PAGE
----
Too add insult to injury, my wife stopped at a nearby farm stand for some corn for dinner (the best we've had this season).  They had local peaches picked by someone else at less than half price that we paid to pick our own.

As for pumpkins, we have found a roadside source with what I call a "We Trust You" box for payment.  Can't pick your own, but the price is right.  This year I will ring the doorbell to say thank you, or at least leave a note.

I'd tell you where it is, but I don't want to find a gift shop there!

{queue the Allman Bros.}

Tuesday, August 3, 2010

Doe Urine ≠ Econmomic Renaissance Downtown

Give a man a fish and you feed him for a day; teach a man to fish and you feed him for a lifetime.  Don't build a Bass Pro at Canal Side - who cares. - Modified by me.
I never got the allure of a Bass Pro.  When I think of an "anchor" to a retail spot, or a key to the revitalization of our City, this doesn't even enter the picture.

Look I have nothing against hunting or fishing.  Some of my fondest memories are the time spent with a family whose annual food budget counted on their take of venison - I loved cooking with it.  They also raised pigs.  Full disclosure, it was also the first time I was ready to ask someone to marry me (it's OK, I am still friends with her and her sister).  It also was the source of one of my favorite stories - the time Ralph wanted Amy to test her sights and drew a deer on a piece of cardboard. She fired and the shot went wide right (appropriate as I was with them on the day of that dark cloud in Buffalo Bills history).  Ralph put a leaf in the hole and had Amy shoot again.  The leaf fell.  She put the bullet through the same hole.  Ralph suggested I be nice to his daughter, as she could take me out one nut at a time. :)

No, my problem is that, as my wife first pointed out, we never saw people running downtown to buy doe urine then dropping a couple of big bills at SeaBar or Hutch's or the dozens of other fine restaurants or businesses downtown.

There is a dynamic that works.  I have been buying herbs and spices at Penzey's for years.  First by mail order, then when they opened in Cleveland. But, they opened this year in Buffalo.  Their presence a couple of doors down caused us to become member/owners of the Lexington Co-op.  A trip to Penzeys/Co-op/Guercio's is now a regular trip.

So here's the thought:  Screw the hard stuff and bring a Lotte/Assi asian market like the one I was at in Northern VA last weekend. Tons of fresh produce.  Live fish in tanks.  Every condiment you can think of.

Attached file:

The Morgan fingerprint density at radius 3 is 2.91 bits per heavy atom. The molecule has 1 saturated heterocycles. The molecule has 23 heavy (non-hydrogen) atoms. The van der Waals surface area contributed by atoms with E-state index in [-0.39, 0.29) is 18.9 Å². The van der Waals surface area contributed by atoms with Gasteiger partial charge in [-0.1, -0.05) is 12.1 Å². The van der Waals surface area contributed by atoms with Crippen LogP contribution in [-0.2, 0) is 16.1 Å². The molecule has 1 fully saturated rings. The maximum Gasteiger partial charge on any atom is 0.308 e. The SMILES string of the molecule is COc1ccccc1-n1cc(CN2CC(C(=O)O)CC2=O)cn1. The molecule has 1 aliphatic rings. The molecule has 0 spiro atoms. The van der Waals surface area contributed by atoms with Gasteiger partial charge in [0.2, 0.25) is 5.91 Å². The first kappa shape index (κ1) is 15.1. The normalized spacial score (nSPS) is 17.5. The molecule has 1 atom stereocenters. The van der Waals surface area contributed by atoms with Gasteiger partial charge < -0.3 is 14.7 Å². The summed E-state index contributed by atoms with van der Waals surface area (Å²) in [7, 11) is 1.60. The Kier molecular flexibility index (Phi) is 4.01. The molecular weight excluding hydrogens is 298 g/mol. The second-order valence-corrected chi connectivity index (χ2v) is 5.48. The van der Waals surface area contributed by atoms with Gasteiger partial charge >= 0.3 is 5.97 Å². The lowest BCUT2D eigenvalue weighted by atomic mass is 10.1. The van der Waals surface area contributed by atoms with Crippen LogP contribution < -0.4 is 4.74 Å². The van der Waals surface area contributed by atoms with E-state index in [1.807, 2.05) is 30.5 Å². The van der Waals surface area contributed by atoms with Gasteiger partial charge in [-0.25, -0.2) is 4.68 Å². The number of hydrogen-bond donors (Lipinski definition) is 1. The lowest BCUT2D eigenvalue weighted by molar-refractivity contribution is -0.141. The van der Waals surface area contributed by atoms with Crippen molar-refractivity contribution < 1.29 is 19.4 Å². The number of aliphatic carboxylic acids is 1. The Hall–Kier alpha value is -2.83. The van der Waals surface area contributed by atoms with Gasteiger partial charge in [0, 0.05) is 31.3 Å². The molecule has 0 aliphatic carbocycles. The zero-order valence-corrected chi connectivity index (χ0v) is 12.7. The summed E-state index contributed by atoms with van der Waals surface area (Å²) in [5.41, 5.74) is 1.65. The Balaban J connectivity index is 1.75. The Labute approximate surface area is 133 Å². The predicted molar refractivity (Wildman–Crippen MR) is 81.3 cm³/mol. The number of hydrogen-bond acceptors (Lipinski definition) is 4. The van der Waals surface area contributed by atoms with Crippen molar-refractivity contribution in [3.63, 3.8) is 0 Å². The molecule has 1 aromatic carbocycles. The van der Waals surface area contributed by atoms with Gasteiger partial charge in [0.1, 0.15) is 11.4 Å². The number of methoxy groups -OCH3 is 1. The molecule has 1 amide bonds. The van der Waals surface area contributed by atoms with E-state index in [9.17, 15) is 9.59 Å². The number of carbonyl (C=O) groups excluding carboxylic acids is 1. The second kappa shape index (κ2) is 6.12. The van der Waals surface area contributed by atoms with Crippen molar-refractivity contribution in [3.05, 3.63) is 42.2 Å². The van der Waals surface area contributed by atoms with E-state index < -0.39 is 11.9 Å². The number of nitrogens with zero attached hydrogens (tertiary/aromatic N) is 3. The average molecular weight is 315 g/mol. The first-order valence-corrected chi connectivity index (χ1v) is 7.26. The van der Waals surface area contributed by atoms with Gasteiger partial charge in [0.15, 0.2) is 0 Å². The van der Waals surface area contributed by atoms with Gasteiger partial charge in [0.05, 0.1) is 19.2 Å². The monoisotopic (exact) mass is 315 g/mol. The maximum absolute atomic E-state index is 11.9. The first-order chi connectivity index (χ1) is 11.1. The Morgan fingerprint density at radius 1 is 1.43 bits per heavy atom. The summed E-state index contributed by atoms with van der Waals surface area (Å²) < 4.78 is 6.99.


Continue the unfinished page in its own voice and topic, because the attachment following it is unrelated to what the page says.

That would bring me downtown to canal side!

Monday, August 2, 2010

Social Networking

If it's the Psychic Network why do they need a phone number? - Robin Williams
OK, you can love or hate Facebook, and the effect it has on our lives, but it is a network over all. Yes, you can meet old school buddies you have lost touch with, but in the end it is also a network.  A place where people of similar interests, like food, can meet and share ideas.

That is how I met a friend - for the sake of convenience let's call her Christa - who is friends with a lot of my friends in the Buffalo food community.  She is also an ardent supporter of local food and local cooks.  We traded occasional quips and barbs via Facebook, but it wasn't until the Field and Fork network's annual Farmer/Chef  conference (she was an organizer) that we started to get to know each other.

My Comrade in Culinary Catastrophes (we'll call him Fred) called me the day before and asked if I wanted to join him, but a quick scan of the web site showed it was sold out.  So I contactedChrista and offered to coat myself with EV Olive Oil if she could slip me in.  She couldn't, but put me on a wait
 list and within hours I had a slot.

It was enjoyable, and I got to meet Christa and some other new friends, as well as reuniting with old friends.  Lunch initiated some interesting discussions.

Some time after, when Christa put out a call for where to get something, I volunteered my Restaurant Depot account. she had one through Buffalo Rising, where she was working again.

I told her it was a wrong answer.  The correct answer was "yes, I'll use your card, and then we will have lunch at El Canelo", a favorite of both of us.  This prompted her to question why we don't have a "real" Mexican restaurant here.  Her post was here, my response is here.

And we may have a solution here.

Ultimately we did get together at El Canelo - only to find that that location had closed.  So we had an unremarkable meal at a chain. During that meal, she asked if I wouuld like to write for Buffalo Rising.  My first article was on fish sauce.  My second went up today, the first part of a discussion about hot dogs.

So remember, social networking may be social, but it is also networking! 

ETA: I have been advised by this person who calls herself  "Christa" that it was Nickle City Chef that provides her with the membership to Restaurant Depot. :)

Any sufficiently advanced technology is indistinguishable from magic.
- Arthur C. Clarke

Life's too short to eat bad food -